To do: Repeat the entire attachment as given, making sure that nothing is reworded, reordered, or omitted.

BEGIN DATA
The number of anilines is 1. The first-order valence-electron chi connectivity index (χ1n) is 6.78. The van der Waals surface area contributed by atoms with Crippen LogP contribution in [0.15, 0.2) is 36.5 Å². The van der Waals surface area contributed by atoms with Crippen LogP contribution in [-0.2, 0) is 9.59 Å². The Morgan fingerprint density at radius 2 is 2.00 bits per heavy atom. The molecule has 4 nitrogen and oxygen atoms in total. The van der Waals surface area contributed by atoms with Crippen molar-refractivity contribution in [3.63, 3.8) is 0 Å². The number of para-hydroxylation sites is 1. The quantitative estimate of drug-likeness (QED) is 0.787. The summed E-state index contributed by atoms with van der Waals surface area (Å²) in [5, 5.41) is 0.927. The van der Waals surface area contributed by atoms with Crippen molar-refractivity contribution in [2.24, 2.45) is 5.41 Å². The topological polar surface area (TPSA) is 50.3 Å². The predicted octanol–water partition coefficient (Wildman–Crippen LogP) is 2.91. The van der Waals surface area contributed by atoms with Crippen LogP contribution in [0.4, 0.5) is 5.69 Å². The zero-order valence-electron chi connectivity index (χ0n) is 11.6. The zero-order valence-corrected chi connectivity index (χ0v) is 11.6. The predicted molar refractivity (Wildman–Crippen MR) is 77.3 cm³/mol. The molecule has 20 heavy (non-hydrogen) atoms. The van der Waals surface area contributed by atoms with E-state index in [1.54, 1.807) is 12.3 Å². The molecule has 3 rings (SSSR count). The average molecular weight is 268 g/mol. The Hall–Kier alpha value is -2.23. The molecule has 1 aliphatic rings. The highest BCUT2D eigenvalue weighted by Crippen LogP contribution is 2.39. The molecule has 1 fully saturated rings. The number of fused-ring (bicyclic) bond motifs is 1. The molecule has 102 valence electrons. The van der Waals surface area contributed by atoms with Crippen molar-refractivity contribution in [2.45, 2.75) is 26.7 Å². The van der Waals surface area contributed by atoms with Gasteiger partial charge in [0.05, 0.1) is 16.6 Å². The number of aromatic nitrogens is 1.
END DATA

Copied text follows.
The number of anilines is 1. The first-order valence-electron chi connectivity index (χ1n) is 6.78. The van der Waals surface area contributed by atoms with Crippen LogP contribution in [0.15, 0.2) is 36.5 Å². The van der Waals surface area contributed by atoms with Crippen LogP contribution in [-0.2, 0) is 9.59 Å². The Morgan fingerprint density at radius 2 is 2.00 bits per heavy atom. The molecule has 4 nitrogen and oxygen atoms in total. The van der Waals surface area contributed by atoms with Crippen molar-refractivity contribution in [3.63, 3.8) is 0 Å². The number of para-hydroxylation sites is 1. The quantitative estimate of drug-likeness (QED) is 0.787. The summed E-state index contributed by atoms with van der Waals surface area (Å²) in [5, 5.41) is 0.927. The van der Waals surface area contributed by atoms with Crippen molar-refractivity contribution in [2.24, 2.45) is 5.41 Å². The topological polar surface area (TPSA) is 50.3 Å². The predicted octanol–water partition coefficient (Wildman–Crippen LogP) is 2.91. The van der Waals surface area contributed by atoms with Crippen LogP contribution in [0.4, 0.5) is 5.69 Å². The zero-order valence-electron chi connectivity index (χ0n) is 11.6. The zero-order valence-corrected chi connectivity index (χ0v) is 11.6. The predicted molar refractivity (Wildman–Crippen MR) is 77.3 cm³/mol. The molecule has 20 heavy (non-hydrogen) atoms. The van der Waals surface area contributed by atoms with E-state index in [1.54, 1.807) is 12.3 Å². The molecule has 3 rings (SSSR count). The average molecular weight is 268 g/mol. The Hall–Kier alpha value is -2.23. The molecule has 1 aliphatic rings. The highest BCUT2D eigenvalue weighted by Crippen LogP contribution is 2.39. The molecule has 1 fully saturated rings. The number of fused-ring (bicyclic) bond motifs is 1. The molecule has 102 valence electrons. The van der Waals surface area contributed by atoms with Crippen molar-refractivity contribution in [2.45, 2.75) is 26.7 Å². The van der Waals surface area contributed by atoms with Gasteiger partial charge in [0.05, 0.1) is 16.6 Å². The number of aromatic nitrogens is 1.